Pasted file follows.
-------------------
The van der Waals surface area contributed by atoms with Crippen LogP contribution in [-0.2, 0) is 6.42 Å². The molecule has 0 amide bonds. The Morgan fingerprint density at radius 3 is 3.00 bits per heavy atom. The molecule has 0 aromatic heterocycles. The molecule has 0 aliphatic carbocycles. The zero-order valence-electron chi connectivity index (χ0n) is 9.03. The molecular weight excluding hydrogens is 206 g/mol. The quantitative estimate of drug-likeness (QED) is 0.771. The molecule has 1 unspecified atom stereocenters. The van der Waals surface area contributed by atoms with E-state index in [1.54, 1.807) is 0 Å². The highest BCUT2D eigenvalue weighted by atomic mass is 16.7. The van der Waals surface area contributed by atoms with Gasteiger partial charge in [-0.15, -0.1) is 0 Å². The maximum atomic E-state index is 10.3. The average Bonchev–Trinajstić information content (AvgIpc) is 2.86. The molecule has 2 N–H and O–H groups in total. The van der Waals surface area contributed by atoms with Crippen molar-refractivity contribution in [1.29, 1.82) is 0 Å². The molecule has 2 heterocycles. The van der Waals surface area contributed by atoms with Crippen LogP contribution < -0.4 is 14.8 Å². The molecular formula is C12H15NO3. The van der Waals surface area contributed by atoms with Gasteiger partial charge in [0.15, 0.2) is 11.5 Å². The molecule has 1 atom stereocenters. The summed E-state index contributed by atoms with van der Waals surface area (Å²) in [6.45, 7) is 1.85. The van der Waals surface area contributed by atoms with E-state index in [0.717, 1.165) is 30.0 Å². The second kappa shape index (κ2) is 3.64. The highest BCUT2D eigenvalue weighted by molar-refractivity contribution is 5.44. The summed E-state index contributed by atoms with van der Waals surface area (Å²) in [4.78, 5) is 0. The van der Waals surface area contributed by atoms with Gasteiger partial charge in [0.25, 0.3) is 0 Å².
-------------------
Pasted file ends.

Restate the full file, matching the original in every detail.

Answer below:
The van der Waals surface area contributed by atoms with Crippen LogP contribution in [-0.2, 0) is 6.42 Å². The molecule has 0 amide bonds. The Morgan fingerprint density at radius 3 is 3.00 bits per heavy atom. The molecule has 0 aromatic heterocycles. The molecule has 0 aliphatic carbocycles. The zero-order valence-electron chi connectivity index (χ0n) is 9.03. The molecular weight excluding hydrogens is 206 g/mol. The quantitative estimate of drug-likeness (QED) is 0.771. The molecule has 1 unspecified atom stereocenters. The van der Waals surface area contributed by atoms with E-state index in [1.54, 1.807) is 0 Å². The highest BCUT2D eigenvalue weighted by atomic mass is 16.7. The van der Waals surface area contributed by atoms with Gasteiger partial charge in [-0.15, -0.1) is 0 Å². The maximum atomic E-state index is 10.3. The average Bonchev–Trinajstić information content (AvgIpc) is 2.86. The molecule has 2 N–H and O–H groups in total. The van der Waals surface area contributed by atoms with Crippen molar-refractivity contribution in [1.29, 1.82) is 0 Å². The molecule has 2 heterocycles. The van der Waals surface area contributed by atoms with Crippen LogP contribution < -0.4 is 14.8 Å². The molecular formula is C12H15NO3. The van der Waals surface area contributed by atoms with Gasteiger partial charge in [0.15, 0.2) is 11.5 Å². The molecule has 1 atom stereocenters. The summed E-state index contributed by atoms with van der Waals surface area (Å²) in [6.45, 7) is 1.85. The van der Waals surface area contributed by atoms with E-state index in [0.717, 1.165) is 30.0 Å². The second kappa shape index (κ2) is 3.64. The highest BCUT2D eigenvalue weighted by molar-refractivity contribution is 5.44. The summed E-state index contributed by atoms with van der Waals surface area (Å²) in [4.78, 5) is 0. The van der Waals surface area contributed by atoms with Gasteiger partial charge in [0.25, 0.3) is 0 Å².